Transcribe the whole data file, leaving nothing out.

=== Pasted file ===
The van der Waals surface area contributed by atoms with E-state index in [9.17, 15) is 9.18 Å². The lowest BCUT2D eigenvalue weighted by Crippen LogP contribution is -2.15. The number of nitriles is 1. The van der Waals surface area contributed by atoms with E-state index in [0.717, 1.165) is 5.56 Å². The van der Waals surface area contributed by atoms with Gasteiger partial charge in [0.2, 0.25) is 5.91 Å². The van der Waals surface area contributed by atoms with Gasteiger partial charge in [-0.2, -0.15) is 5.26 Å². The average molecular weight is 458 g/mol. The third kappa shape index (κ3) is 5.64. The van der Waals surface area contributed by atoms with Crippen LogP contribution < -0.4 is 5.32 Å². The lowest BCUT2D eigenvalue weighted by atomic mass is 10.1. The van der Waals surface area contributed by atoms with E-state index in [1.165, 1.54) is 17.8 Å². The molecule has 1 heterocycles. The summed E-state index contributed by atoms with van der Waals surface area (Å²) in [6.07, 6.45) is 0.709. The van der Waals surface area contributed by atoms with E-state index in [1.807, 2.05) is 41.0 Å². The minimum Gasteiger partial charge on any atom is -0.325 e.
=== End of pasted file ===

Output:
The van der Waals surface area contributed by atoms with E-state index in [9.17, 15) is 9.18 Å². The lowest BCUT2D eigenvalue weighted by Crippen LogP contribution is -2.15. The number of nitriles is 1. The van der Waals surface area contributed by atoms with E-state index in [0.717, 1.165) is 5.56 Å². The van der Waals surface area contributed by atoms with Gasteiger partial charge in [0.2, 0.25) is 5.91 Å². The van der Waals surface area contributed by atoms with Gasteiger partial charge in [-0.2, -0.15) is 5.26 Å². The average molecular weight is 458 g/mol. The third kappa shape index (κ3) is 5.64. The van der Waals surface area contributed by atoms with Crippen LogP contribution < -0.4 is 5.32 Å². The lowest BCUT2D eigenvalue weighted by atomic mass is 10.1. The van der Waals surface area contributed by atoms with E-state index in [1.165, 1.54) is 17.8 Å². The molecule has 1 heterocycles. The summed E-state index contributed by atoms with van der Waals surface area (Å²) in [6.07, 6.45) is 0.709. The van der Waals surface area contributed by atoms with E-state index in [1.807, 2.05) is 41.0 Å². The minimum Gasteiger partial charge on any atom is -0.325 e.